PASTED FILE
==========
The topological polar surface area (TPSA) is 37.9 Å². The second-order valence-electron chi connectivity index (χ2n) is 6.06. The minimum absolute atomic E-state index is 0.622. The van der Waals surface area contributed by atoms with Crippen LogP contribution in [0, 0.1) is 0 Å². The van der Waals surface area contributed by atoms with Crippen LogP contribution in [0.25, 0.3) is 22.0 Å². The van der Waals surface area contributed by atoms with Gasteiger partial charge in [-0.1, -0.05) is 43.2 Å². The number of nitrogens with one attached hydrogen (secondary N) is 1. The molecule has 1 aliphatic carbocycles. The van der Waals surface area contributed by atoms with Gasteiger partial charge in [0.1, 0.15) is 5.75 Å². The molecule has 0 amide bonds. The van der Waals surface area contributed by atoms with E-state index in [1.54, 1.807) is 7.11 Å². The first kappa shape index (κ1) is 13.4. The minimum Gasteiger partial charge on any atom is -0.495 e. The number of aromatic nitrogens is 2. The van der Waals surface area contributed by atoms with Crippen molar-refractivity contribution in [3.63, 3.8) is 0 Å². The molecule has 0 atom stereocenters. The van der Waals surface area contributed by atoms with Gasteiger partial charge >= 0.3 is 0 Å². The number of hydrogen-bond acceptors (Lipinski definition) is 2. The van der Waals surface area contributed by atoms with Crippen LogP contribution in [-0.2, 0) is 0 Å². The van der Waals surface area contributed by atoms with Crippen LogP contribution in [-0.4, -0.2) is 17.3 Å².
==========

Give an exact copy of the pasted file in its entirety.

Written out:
The topological polar surface area (TPSA) is 37.9 Å². The second-order valence-electron chi connectivity index (χ2n) is 6.06. The minimum absolute atomic E-state index is 0.622. The van der Waals surface area contributed by atoms with Crippen LogP contribution in [0, 0.1) is 0 Å². The van der Waals surface area contributed by atoms with Crippen LogP contribution in [0.25, 0.3) is 22.0 Å². The van der Waals surface area contributed by atoms with Gasteiger partial charge in [-0.1, -0.05) is 43.2 Å². The number of nitrogens with one attached hydrogen (secondary N) is 1. The molecule has 1 aliphatic carbocycles. The van der Waals surface area contributed by atoms with Gasteiger partial charge in [0.1, 0.15) is 5.75 Å². The molecule has 0 amide bonds. The van der Waals surface area contributed by atoms with E-state index in [1.54, 1.807) is 7.11 Å². The first kappa shape index (κ1) is 13.4. The minimum Gasteiger partial charge on any atom is -0.495 e. The number of aromatic nitrogens is 2. The van der Waals surface area contributed by atoms with Crippen molar-refractivity contribution in [3.63, 3.8) is 0 Å². The molecule has 0 atom stereocenters. The van der Waals surface area contributed by atoms with Gasteiger partial charge >= 0.3 is 0 Å². The number of hydrogen-bond acceptors (Lipinski definition) is 2. The van der Waals surface area contributed by atoms with Crippen LogP contribution in [-0.2, 0) is 0 Å². The van der Waals surface area contributed by atoms with Crippen LogP contribution in [-0.4, -0.2) is 17.3 Å².